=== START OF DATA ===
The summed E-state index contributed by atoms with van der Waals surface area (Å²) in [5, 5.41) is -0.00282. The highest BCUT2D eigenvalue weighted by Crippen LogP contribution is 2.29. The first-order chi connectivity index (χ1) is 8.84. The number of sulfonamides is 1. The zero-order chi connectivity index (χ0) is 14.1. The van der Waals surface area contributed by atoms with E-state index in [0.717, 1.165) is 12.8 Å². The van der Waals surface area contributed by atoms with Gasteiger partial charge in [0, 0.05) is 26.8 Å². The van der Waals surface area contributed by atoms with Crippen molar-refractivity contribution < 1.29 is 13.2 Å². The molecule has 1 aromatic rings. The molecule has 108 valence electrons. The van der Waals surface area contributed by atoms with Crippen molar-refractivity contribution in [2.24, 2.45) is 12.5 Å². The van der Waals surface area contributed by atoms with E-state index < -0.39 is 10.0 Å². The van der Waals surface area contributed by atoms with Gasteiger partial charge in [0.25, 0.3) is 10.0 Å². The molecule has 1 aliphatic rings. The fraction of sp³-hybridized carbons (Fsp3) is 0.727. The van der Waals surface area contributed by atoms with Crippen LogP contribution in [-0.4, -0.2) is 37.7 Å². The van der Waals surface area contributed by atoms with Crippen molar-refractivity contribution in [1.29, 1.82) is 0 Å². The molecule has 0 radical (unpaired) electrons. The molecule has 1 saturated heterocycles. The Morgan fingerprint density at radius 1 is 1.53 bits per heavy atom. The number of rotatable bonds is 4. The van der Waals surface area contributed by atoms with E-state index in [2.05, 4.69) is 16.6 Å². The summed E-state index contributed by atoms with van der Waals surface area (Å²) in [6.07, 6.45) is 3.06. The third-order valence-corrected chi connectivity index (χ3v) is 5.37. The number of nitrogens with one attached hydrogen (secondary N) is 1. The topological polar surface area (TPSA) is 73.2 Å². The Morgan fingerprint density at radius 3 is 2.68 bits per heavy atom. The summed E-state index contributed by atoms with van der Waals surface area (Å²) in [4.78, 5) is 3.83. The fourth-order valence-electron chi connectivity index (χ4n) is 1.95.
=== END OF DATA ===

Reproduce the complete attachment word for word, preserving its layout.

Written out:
The summed E-state index contributed by atoms with van der Waals surface area (Å²) in [5, 5.41) is -0.00282. The highest BCUT2D eigenvalue weighted by Crippen LogP contribution is 2.29. The first-order chi connectivity index (χ1) is 8.84. The number of sulfonamides is 1. The zero-order chi connectivity index (χ0) is 14.1. The van der Waals surface area contributed by atoms with E-state index in [0.717, 1.165) is 12.8 Å². The van der Waals surface area contributed by atoms with Gasteiger partial charge in [0, 0.05) is 26.8 Å². The van der Waals surface area contributed by atoms with Crippen molar-refractivity contribution < 1.29 is 13.2 Å². The molecule has 1 aromatic rings. The molecule has 108 valence electrons. The van der Waals surface area contributed by atoms with Crippen molar-refractivity contribution in [2.24, 2.45) is 12.5 Å². The van der Waals surface area contributed by atoms with E-state index < -0.39 is 10.0 Å². The van der Waals surface area contributed by atoms with Gasteiger partial charge in [0.25, 0.3) is 10.0 Å². The molecule has 1 aliphatic rings. The fraction of sp³-hybridized carbons (Fsp3) is 0.727. The van der Waals surface area contributed by atoms with Crippen LogP contribution in [-0.4, -0.2) is 37.7 Å². The van der Waals surface area contributed by atoms with Crippen molar-refractivity contribution in [1.29, 1.82) is 0 Å². The molecule has 0 radical (unpaired) electrons. The molecule has 1 saturated heterocycles. The Morgan fingerprint density at radius 1 is 1.53 bits per heavy atom. The number of rotatable bonds is 4. The van der Waals surface area contributed by atoms with E-state index in [2.05, 4.69) is 16.6 Å². The summed E-state index contributed by atoms with van der Waals surface area (Å²) in [6.07, 6.45) is 3.06. The third-order valence-corrected chi connectivity index (χ3v) is 5.37. The number of nitrogens with one attached hydrogen (secondary N) is 1. The topological polar surface area (TPSA) is 73.2 Å². The Morgan fingerprint density at radius 3 is 2.68 bits per heavy atom. The summed E-state index contributed by atoms with van der Waals surface area (Å²) in [4.78, 5) is 3.83. The fourth-order valence-electron chi connectivity index (χ4n) is 1.95.